Libre Hardware Monitor is a fork of Open Hardware Monitor and offers some extra functionality

May 8, 2020
Updated • May 26, 2020
Software, Windows software

Last year, when I reviewed Sidebar Diagnostics, I mentioned that it uses a module from Libre Hardware Monitor for reading Ryzen CPU sensors.

Libre Hardware Monitor is a fork of Open Hardware Monitor and offers some extra functionality

Libre Hardware Monitor is a fork of Open Hardware Monitor. The program's project appears to have started when the development of Open Hardware Monitor seemed to have stalled. The latter has received a few updates recently, after a gap of nearly 4 years. If you haven't used either program, these are real-time system monitoring applications that you can use to observe/log the system's CPU load, Bus Speed, temperature levels. It can be a useful utility to have when you're running intensive games, virtual machines editing videos,, etc., and want to see if the computer could be overheating.

For the most part, Libre Hardware Monitor is quite similar to the original. The icon and the interface are the same. You can use them side-by-side. Scroll down the interface of LHM, and you will notice some minor differences. Libre Hardware Monitor displays some additional information, most notably, the Temperature readings of the CPU. Open Hardware Monitor shows the current and max temperature values of the CPU Core and CPU Package. But LHM also displays the CPU Core Distance to TjMax, the Core Max and Core Average values.

Libre Hardware Monitor vs Open Hardware Monitor CPU

Note: For those unaware, Distance to TjMax is the maximum temperature the CPU has been rated for, when it will be throttled to prevent overheating.

This reading displays the number of degrees for the CPU to reach TjMax, i.e. the difference between the current temperature and the maximum it can reach. For e.g. If your CPU is rated for 105°C, and the current temperature is 55°, the Distance to TjMax would be 105 - 55, which is 50° C.

That's a total of four extra monitors which Libre Hardware Monitor has so far, and there's more. In the memory section, the program has two extra modules, to read the amount of virtual memory that is being used and the available (remaining) in terms of GB.

Libre Hardware Monitor vs Open Hardware Monitor virtual memory

Moving on to the hard drive monitors in the application, in addition to the used space value, LHM also displays the write activity, total activity (both in %), read rate and write rate (in MB/s).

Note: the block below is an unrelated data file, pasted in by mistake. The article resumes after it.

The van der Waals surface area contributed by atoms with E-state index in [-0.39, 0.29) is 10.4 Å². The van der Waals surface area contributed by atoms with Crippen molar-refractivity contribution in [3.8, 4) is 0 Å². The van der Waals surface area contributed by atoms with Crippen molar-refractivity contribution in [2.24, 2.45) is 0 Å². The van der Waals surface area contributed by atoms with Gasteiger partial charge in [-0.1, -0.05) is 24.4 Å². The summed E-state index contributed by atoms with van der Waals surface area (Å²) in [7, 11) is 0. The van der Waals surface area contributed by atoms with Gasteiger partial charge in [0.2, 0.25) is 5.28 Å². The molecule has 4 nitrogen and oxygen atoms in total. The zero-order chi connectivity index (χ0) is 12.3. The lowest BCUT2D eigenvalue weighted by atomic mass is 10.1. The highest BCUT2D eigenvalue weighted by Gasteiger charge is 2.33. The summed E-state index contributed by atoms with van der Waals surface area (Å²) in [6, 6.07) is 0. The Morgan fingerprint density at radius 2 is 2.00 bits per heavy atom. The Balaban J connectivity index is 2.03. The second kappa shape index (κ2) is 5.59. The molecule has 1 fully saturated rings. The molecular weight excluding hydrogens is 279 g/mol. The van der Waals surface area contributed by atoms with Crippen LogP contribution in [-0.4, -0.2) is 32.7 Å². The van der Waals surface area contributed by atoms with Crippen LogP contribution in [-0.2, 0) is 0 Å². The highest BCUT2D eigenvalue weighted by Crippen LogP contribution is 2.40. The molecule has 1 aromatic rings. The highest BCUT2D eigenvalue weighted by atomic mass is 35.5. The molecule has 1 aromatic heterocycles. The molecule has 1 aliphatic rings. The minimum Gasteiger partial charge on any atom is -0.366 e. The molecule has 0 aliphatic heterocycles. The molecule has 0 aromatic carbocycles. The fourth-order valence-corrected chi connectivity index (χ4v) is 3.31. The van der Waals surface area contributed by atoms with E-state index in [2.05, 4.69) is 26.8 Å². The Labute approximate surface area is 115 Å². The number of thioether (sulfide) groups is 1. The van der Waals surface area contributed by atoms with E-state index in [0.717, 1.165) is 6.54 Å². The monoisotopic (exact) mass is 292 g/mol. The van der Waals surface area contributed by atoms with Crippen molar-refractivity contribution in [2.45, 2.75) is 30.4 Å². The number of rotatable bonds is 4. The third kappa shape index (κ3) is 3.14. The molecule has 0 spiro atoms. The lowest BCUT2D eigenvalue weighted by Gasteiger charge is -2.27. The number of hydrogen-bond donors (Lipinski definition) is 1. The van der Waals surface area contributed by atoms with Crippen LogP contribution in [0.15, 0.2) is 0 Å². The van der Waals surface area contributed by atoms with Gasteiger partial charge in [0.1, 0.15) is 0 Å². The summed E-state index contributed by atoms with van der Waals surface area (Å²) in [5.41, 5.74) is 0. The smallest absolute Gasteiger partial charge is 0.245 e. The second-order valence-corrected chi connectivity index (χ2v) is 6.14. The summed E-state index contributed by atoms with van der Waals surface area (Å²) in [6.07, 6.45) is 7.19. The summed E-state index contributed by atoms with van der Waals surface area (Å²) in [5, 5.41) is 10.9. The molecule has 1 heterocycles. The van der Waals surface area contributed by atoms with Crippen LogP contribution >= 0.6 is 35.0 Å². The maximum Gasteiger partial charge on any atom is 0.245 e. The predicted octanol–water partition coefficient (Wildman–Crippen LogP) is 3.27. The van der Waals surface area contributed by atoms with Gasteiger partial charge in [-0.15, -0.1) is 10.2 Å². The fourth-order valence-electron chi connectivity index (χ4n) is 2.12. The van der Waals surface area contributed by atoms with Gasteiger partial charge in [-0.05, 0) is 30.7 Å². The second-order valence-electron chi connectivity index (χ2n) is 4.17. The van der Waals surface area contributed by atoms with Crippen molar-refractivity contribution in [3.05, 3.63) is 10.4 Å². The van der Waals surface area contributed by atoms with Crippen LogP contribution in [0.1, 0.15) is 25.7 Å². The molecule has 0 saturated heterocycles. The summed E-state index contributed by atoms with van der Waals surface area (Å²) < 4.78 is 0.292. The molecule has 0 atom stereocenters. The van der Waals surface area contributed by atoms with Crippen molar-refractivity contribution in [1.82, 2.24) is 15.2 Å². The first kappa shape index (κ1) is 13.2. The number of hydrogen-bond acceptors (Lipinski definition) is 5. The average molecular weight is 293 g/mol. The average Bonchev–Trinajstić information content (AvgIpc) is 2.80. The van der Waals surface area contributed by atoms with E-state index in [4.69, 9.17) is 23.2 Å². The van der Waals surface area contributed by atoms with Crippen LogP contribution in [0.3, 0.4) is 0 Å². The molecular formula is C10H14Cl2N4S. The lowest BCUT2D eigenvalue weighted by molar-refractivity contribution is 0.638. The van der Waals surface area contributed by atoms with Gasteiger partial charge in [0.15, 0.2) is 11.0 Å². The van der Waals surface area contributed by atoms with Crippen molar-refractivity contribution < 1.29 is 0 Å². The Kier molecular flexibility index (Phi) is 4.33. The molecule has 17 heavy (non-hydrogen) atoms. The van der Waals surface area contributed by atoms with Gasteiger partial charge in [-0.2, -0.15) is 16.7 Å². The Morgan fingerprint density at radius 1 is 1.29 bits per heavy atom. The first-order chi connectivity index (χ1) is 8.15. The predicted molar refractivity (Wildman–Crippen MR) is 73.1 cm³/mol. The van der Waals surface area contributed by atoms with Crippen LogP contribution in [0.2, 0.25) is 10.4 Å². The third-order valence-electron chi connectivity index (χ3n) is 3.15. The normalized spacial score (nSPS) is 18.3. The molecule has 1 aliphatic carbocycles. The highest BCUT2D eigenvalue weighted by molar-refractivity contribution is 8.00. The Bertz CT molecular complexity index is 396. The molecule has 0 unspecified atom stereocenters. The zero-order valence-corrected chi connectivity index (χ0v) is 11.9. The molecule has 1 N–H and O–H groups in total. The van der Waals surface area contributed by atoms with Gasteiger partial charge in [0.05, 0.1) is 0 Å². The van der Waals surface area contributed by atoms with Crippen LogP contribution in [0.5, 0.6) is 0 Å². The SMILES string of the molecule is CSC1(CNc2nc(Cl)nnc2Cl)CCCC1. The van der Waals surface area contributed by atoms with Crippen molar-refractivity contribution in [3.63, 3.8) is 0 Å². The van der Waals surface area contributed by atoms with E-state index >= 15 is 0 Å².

Libre Hardware Monitor vs Open Hardware Monitor hard drive

Unlike Open Hardware Monitor, which does not display network adapter information, Libre Hardware Monitor does. You can use the readings to view the Network utilization (current Load %), Data Uploaded, Data Downloaded (in GB), Upload Speed and Download Speed.

Libre Hardware Monitor network adapters

Those are the differences between Libre Hardware Monitor and Open Hardware Monitor. The rest of the options are similar, so you can set it to automatically start with Windows, change the temperature unit to Fahrenheit/Celsius, log the sensors, etc.

Libre Hardware Monitor's source code is hosted on GitHub. Its downloads however are located on AppVeyor. You'll need to download the archive that is called "".Yes, LHM is a portable application. A brief word about AppVeyor, it is a web hosting/build service that creates automatic builds of programs from the given source code repository (for e.g. GitHub). Downloads for most applications are available from the Artifacts tab.

The extra features give Libre Hardware Monitor an edge over Open Hardware Monitor.

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Libre Hardware Monitor
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  1. Clay said on May 11, 2020 at 4:03 pm

    right on the github page…

    Libre Hardware Monitor, home of the fork of Open Hardware Monitor

  2. Matt said on May 9, 2020 at 1:20 pm

    “Libre Hardware Monitor is a fork of Open Hardware Monitor and offers some extra functionality”

    …….a fork of Open Hardware? Did you just make this up?

    1. Gino said on May 10, 2020 at 10:22 pm

      No he didn’t. He clearly explained why he said that. Clearly they didn’t write the whole thing from scratch. They have not a similar but exact same interface. They added a few more options. Hence the use of the term “Fork”. I don’t see a problem. Why don’t you explain you argument.

    2. Doyle said on May 10, 2020 at 12:10 pm

      Is it not a fork of Open Hardware Monitor?

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